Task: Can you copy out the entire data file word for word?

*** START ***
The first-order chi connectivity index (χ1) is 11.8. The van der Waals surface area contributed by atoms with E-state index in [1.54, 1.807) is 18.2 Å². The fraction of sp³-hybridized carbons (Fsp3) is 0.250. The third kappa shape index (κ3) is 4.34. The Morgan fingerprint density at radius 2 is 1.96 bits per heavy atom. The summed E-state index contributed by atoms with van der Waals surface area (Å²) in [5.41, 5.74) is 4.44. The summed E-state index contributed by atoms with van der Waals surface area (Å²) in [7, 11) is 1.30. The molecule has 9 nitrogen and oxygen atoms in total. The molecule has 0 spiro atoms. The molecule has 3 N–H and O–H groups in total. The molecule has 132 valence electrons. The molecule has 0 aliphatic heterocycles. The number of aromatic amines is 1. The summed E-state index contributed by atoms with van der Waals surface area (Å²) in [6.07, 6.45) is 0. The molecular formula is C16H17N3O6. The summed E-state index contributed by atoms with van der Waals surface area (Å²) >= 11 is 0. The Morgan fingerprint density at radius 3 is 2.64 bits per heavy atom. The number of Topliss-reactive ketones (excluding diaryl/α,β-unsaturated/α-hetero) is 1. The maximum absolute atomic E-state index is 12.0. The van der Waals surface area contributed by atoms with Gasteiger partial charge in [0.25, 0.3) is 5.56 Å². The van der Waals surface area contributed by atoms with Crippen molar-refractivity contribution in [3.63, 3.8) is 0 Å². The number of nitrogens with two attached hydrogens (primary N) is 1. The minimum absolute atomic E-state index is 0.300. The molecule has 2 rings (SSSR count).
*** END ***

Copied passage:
The first-order chi connectivity index (χ1) is 11.8. The van der Waals surface area contributed by atoms with E-state index in [1.54, 1.807) is 18.2 Å². The fraction of sp³-hybridized carbons (Fsp3) is 0.250. The third kappa shape index (κ3) is 4.34. The Morgan fingerprint density at radius 2 is 1.96 bits per heavy atom. The summed E-state index contributed by atoms with van der Waals surface area (Å²) in [5.41, 5.74) is 4.44. The summed E-state index contributed by atoms with van der Waals surface area (Å²) in [7, 11) is 1.30. The molecule has 9 nitrogen and oxygen atoms in total. The molecule has 0 spiro atoms. The molecule has 3 N–H and O–H groups in total. The molecule has 132 valence electrons. The molecule has 0 aliphatic heterocycles. The number of aromatic amines is 1. The summed E-state index contributed by atoms with van der Waals surface area (Å²) in [6.07, 6.45) is 0. The molecular formula is C16H17N3O6. The summed E-state index contributed by atoms with van der Waals surface area (Å²) >= 11 is 0. The Morgan fingerprint density at radius 3 is 2.64 bits per heavy atom. The number of Topliss-reactive ketones (excluding diaryl/α,β-unsaturated/α-hetero) is 1. The maximum absolute atomic E-state index is 12.0. The van der Waals surface area contributed by atoms with Gasteiger partial charge in [0.25, 0.3) is 5.56 Å². The van der Waals surface area contributed by atoms with Crippen molar-refractivity contribution in [3.63, 3.8) is 0 Å². The number of nitrogens with two attached hydrogens (primary N) is 1. The minimum absolute atomic E-state index is 0.300. The molecule has 2 rings (SSSR count).